The new year has arrived and fund managers are gearing up strategies to outperform a volatile and uncertain investing climate.
The uncertainty about Malaysia’s leadership transition, ongoing trade war between the United States and China, global recession fears and the upcoming US Presidential elections are some of the risks that could affect the performance of the stock market in 2020.
Coming from a perspective where Malaysian equities have been listless over the last three years, fund managers tell StarBizWeek how they plan their portfolios to thrive this year.
Below are five key questions we ask fund managers:
Kairos Capital, Singapore
What ails Bursa Malaysia? Is the transition of power the only concern? How should Malaysian investors position themselves to weather this uncertain political climate?
Bursa Malaysia is one of the worst performing bourses in Asia for the final year of the decade, is it dawn before the storm as predicted by many people. I prefer to look at 2019 as the dark period before the dawn in 2020.
Malaysia went through a political tsunami in 2018. The initial euphoria has subsided and the not-so-new government is struggling to manage the country in line with the rakyat’s expectation. Is this a case of unmet expectations or unreal expectations?
The transition of power isn’t the only thing ailing our market. Bursa Malaysia, after years of cronyism, is undergoing a transformation under the new leaderships of both the Securities Commission and Bursa Malaysia. To be fair, it is not an easy task to revamp long-standing dated structures and practices. It was only 18 months ago that the political tsunami happened.
While the regulators are trying to introduce guidelines that are in line with other jurisdictions, they need to assess the suitability and practicality, taking into consideration the background of our equity market, which is very different despite the similarities.
It takes time but at least the wheels are now set in motion.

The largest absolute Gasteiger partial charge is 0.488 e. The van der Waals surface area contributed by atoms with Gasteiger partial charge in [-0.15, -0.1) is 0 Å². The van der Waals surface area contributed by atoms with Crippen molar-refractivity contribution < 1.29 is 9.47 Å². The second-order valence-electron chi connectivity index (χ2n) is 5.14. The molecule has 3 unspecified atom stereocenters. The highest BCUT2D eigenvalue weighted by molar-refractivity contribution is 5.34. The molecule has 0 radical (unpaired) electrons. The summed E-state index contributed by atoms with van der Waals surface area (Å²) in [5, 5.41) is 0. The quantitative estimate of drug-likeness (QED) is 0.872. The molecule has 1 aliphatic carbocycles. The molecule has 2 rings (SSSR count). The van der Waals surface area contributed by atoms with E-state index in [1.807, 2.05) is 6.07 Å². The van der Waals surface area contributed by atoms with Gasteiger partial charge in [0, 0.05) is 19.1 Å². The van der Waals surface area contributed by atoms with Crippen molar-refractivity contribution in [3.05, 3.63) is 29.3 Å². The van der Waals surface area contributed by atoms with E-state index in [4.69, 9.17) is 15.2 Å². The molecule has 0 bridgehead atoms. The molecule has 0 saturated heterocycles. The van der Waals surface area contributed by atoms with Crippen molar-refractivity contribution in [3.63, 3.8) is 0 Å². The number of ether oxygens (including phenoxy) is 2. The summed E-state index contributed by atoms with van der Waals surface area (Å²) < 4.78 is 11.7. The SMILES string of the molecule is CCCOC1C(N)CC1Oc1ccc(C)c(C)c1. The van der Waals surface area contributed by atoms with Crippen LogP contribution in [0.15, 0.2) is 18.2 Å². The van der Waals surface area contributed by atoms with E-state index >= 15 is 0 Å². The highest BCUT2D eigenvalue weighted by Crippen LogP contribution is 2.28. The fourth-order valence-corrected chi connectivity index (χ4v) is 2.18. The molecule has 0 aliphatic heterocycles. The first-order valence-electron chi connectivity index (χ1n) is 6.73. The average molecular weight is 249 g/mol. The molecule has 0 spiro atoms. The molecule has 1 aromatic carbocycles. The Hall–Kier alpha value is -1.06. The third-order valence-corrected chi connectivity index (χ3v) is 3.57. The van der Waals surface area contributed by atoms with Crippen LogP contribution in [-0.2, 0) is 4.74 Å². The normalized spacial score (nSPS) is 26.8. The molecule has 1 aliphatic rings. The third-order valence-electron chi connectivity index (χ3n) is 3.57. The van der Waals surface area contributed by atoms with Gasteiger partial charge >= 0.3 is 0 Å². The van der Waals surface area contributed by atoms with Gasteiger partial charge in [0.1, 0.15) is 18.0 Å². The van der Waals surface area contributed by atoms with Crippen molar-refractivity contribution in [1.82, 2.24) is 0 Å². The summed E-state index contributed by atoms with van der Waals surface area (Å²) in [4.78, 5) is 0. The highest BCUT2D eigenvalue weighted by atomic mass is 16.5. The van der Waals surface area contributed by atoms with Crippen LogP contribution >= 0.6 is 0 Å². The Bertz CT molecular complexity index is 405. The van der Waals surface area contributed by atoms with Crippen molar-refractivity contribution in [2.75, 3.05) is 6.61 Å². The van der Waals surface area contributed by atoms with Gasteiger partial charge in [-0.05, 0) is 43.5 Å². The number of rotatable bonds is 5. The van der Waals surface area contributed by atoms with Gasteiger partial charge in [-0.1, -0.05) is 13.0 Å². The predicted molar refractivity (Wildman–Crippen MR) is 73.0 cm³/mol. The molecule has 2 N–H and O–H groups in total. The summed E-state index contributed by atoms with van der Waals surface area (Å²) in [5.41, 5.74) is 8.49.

Despite the underwhelming performance of the local bourse, there are still pockets of opportunities to invest in the stock market besides the improving bond market.
Outside of Malaysia, there are many bourses that are doing very well, perhaps it’s time to diversify out of Malaysia for those who haven’t done so.
For the more sophisticated investors, there is this ever-growing asset class called private equity, which is consistently the top performing asset class over the past few years, in terms of total returns and assets under management.
The recent flurry of unicorn IPOs have also enlightened the investing public on the potential of the private market, which was once the playground exclusively for the rich and famous.
It is now available to all who are able to understand the risk.
All is not lost and the once fading tiger of Asia is starting to gain momentum reminiscent of the force we used to be many years ago.
I believed that under the current prime minister’s astute leadership, he has no choice but to be tough and ruthless, as there are so many things that require undoing.
With the base set, the incoming prime minister will need to be charismatic to manoeuvre the economy to its former greatness.
Malaysia will attain a developed nation’s status, which will mean a stronger and more robust capital market for investors.
Country head Malaysia and CEO
Franklin Templeton Malaysia
Will 2020 be a recession year? Will we see the long-awaited bear market, especially after the US elections?
At the start of 2019, there was a high level of expected volatility as a number of issues had investors concerned such as Brexit, US-China trade dispute, as well as other tensions globally.
However, the economic data proved to be less volatile leading the markets to continue their march up-and-to-the-right. The United States continued its leadership as the market of choice with the equity markets reaching new gravity-defying highs.
As we look to the future, it is incredibly important to focus on the numbers rather than the rhetoric and noise that has unfortunately become commonplace.
We continue to believe that the markets will move periodically from euphoria to panic, and in a fairly rapid fashion.
In our view, this creates an investment environment that is conducive to active portfolio management. We do not see a global recession looming and there are plenty of reasons to remain invested.
Consider these points:
> The bull market in equities has been the most unloved, however, economic data continues to display resiliency, especially in the United States with a potential recovery in Europe.
> US business sentiment has weakened, however, we have seen a similar level of pessimism in 2015-2016, when the US consumer kept the economy growing leading to a sharp rebound in business confidence at end-2016.
> “Don’t fight the Fed”: Will 2020 be the year that the adage is proven wrong? The US Federal Reserve has become increasingly dovish, which will continue to provide a bid for risky assets.
> Value investing in equities has had a challenging time for over a decade, the longest period of underperformance compared with growth. We believe there are a number of reasons to expect a change in the value against growth performance.
> Emerging markets are trading below their long-term average discount to developed markets, despite improving cash flows, dividend pay-out ratios, and corporate deleveraging.
Thus, although uncertainties remain, we have a cautiously optimistic outlook for 2020. It is important to focus on hard data and not just headlines.